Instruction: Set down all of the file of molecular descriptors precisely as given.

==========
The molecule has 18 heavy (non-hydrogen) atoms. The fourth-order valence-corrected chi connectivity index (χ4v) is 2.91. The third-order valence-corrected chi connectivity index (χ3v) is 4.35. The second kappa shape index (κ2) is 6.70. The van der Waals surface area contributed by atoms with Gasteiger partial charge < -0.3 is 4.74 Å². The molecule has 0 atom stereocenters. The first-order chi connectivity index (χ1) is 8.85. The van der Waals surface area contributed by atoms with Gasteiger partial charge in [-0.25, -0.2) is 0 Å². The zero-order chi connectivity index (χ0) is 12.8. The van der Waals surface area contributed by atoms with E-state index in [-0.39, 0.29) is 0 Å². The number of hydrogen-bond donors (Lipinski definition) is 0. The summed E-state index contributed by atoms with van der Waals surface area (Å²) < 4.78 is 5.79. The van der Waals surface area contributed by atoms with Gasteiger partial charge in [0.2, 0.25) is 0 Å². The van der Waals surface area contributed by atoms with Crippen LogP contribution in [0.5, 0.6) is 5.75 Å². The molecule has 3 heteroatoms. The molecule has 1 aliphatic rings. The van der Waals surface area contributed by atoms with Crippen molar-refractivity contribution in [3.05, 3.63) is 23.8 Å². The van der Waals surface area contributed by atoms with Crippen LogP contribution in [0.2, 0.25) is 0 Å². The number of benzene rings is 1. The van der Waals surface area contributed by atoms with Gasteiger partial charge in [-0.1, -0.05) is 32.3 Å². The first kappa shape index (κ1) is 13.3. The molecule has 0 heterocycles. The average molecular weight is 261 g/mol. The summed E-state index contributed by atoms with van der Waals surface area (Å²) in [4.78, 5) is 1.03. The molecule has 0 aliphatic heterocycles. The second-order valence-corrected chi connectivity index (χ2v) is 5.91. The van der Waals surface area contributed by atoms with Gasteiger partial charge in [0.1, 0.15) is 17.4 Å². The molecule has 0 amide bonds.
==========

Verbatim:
The molecule has 18 heavy (non-hydrogen) atoms. The fourth-order valence-corrected chi connectivity index (χ4v) is 2.91. The third-order valence-corrected chi connectivity index (χ3v) is 4.35. The second kappa shape index (κ2) is 6.70. The van der Waals surface area contributed by atoms with Gasteiger partial charge < -0.3 is 4.74 Å². The molecule has 0 atom stereocenters. The first-order chi connectivity index (χ1) is 8.85. The van der Waals surface area contributed by atoms with Gasteiger partial charge in [-0.25, -0.2) is 0 Å². The zero-order chi connectivity index (χ0) is 12.8. The van der Waals surface area contributed by atoms with E-state index in [-0.39, 0.29) is 0 Å². The number of hydrogen-bond donors (Lipinski definition) is 0. The summed E-state index contributed by atoms with van der Waals surface area (Å²) < 4.78 is 5.79. The van der Waals surface area contributed by atoms with Gasteiger partial charge in [0.2, 0.25) is 0 Å². The van der Waals surface area contributed by atoms with Crippen LogP contribution in [0.5, 0.6) is 5.75 Å². The molecule has 3 heteroatoms. The molecule has 1 aliphatic rings. The van der Waals surface area contributed by atoms with Crippen molar-refractivity contribution in [3.05, 3.63) is 23.8 Å². The van der Waals surface area contributed by atoms with Crippen LogP contribution in [0.2, 0.25) is 0 Å². The number of benzene rings is 1. The van der Waals surface area contributed by atoms with Gasteiger partial charge in [-0.1, -0.05) is 32.3 Å². The first kappa shape index (κ1) is 13.3. The molecule has 0 heterocycles. The average molecular weight is 261 g/mol. The summed E-state index contributed by atoms with van der Waals surface area (Å²) in [4.78, 5) is 1.03. The molecule has 0 aliphatic heterocycles. The second-order valence-corrected chi connectivity index (χ2v) is 5.91. The van der Waals surface area contributed by atoms with Gasteiger partial charge in [0.1, 0.15) is 17.4 Å². The molecule has 0 amide bonds.